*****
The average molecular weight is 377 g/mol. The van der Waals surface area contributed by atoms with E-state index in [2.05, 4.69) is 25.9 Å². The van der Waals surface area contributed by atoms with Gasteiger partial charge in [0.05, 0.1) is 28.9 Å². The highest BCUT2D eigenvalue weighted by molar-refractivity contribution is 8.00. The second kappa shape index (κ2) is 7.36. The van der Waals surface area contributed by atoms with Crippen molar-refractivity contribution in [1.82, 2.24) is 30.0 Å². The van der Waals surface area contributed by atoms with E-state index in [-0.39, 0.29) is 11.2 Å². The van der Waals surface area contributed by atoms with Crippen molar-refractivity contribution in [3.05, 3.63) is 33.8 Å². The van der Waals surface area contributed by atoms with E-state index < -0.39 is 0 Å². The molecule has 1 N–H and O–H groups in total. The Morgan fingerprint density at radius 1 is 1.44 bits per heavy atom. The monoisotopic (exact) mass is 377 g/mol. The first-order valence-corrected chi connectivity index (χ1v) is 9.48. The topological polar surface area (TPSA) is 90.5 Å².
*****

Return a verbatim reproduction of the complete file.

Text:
The average molecular weight is 377 g/mol. The van der Waals surface area contributed by atoms with E-state index in [2.05, 4.69) is 25.9 Å². The van der Waals surface area contributed by atoms with Gasteiger partial charge in [0.05, 0.1) is 28.9 Å². The highest BCUT2D eigenvalue weighted by molar-refractivity contribution is 8.00. The second kappa shape index (κ2) is 7.36. The van der Waals surface area contributed by atoms with Crippen molar-refractivity contribution in [1.82, 2.24) is 30.0 Å². The van der Waals surface area contributed by atoms with E-state index in [-0.39, 0.29) is 11.2 Å². The van der Waals surface area contributed by atoms with Crippen molar-refractivity contribution in [3.05, 3.63) is 33.8 Å². The van der Waals surface area contributed by atoms with E-state index < -0.39 is 0 Å². The molecule has 1 N–H and O–H groups in total. The Morgan fingerprint density at radius 1 is 1.44 bits per heavy atom. The monoisotopic (exact) mass is 377 g/mol. The first-order valence-corrected chi connectivity index (χ1v) is 9.48. The topological polar surface area (TPSA) is 90.5 Å².